Learn something new

Currently I’m teaching myself how to develop applications for Android. Arguably, I’m a bit late, but I’ve been busy finishing my studies in computer science and, in my free time, advancing to higher levels of profession in various fields such as web development, java ee, databases, performance research, web crawlers, automated load testing and other stuff. And despite being a computer scientist and software engineer, I still love to draw, design and layout things. It makes me happy to work on every layer of an application, no matter if it’s about databases, business logic, algorithms, UI or graphics. It took a lot of reading and practice though.

I just completely ignored the upcoming mobile world.

I never had a cell phone, not even at school. I got cable in 1999 and from then on I was online almost all the time. And so were my best friends. What’s the point of having a cell phone, if all you need is an instant messenger and a VoIP client. I had no respect for expensive shitty devices that could do little more than a tamagotchi. It took some time until I realized that cell phones where actually useful for dating girls. Exchange numbers, stay in touch, pretend that pay-per-160-character-messages could possibly mean something or even compete with endless IRC sessions. I might have underestimated the social aspects of having a cell phone. And drinking alcohol. Soon however, the web solved that problem I was still unaware of. I met my first girlfriend online and continued to not care about alcohol and cell phones.

I even swore in front of my friends, that I would never buy a cell phone until it could do anything a personal computer could do in 2003. Back then I had a single core Athlong running at 1,4 Ghz. We all felt certain that this would never happen and, being defeated, they accepted my ongoing cell phone abstinence. However, with the release of the iPhone in 2007, I realized I was wrong. I didn’t buy one, not because I couldn’t afford it (which I couldn’t), but because I still felt it was inferior to a PC. I believed the touchscreen was shitty (which it wasn’t), the resolution was shitty (which it was) and the device was not ready for pleasantly browsing the web (mobile browsing still sucked). But it was a good looking device that was no longer a boring cell phone. Rather a mobile version of Skype. No more SMS, prices for phone calls decreased, you could check your voicemail on a mobile computer’s touchscreen, use Google anywhere etc. I was, to a certain degree, excited. And I suddenly knew I had lost. It was just a matter of time.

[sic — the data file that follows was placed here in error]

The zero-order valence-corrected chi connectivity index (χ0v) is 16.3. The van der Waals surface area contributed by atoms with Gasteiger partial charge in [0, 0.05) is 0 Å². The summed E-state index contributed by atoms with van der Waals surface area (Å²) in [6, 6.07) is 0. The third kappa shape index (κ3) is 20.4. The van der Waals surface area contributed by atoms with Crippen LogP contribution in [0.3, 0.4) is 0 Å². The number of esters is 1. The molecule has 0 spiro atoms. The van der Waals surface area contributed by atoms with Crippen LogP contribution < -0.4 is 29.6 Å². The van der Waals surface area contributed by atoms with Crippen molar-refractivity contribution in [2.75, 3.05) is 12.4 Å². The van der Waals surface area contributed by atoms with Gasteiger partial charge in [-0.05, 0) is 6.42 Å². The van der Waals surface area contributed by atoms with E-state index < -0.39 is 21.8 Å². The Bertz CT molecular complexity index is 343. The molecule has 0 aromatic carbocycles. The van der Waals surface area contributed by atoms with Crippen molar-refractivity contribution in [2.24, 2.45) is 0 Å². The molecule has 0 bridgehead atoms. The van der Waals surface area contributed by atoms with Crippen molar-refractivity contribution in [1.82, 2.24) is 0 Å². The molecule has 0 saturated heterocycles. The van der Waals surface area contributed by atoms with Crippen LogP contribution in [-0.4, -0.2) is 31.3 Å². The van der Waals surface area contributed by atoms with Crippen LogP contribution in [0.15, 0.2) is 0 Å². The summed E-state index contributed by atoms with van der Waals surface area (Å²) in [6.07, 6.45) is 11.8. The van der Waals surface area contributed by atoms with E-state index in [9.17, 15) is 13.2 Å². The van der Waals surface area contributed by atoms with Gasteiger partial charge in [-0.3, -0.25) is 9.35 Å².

I didn’t care about “apps” though. I cared about programs. Real software. On a big screen, using a keyboard and a mouse. I cared about speed, responsiveness and productivity. About choice. About great websites. When I started “coding” HTML in 2000 I designed for 800 x 600 px. When it was finally safe to assume moderately higher resolutions, I became the happiest little fuck that has ever existed. That’s why the term “app” sounded like bullshit bingo to me. There was no way I’d be going back to whatever shitty low resolution and screen size that piece of iPhone shit display had. Ever.

In late 2012 I bought a Samsung Galaxy Nexus. It’s got a 720 x 1280 px HD-ready display and a 2 x 1,0 Ghz dual core CPU. Science fiction just got real. Affordable mobile devices finally met my personal requirements. Awesome.

I’m a complete idiot :-)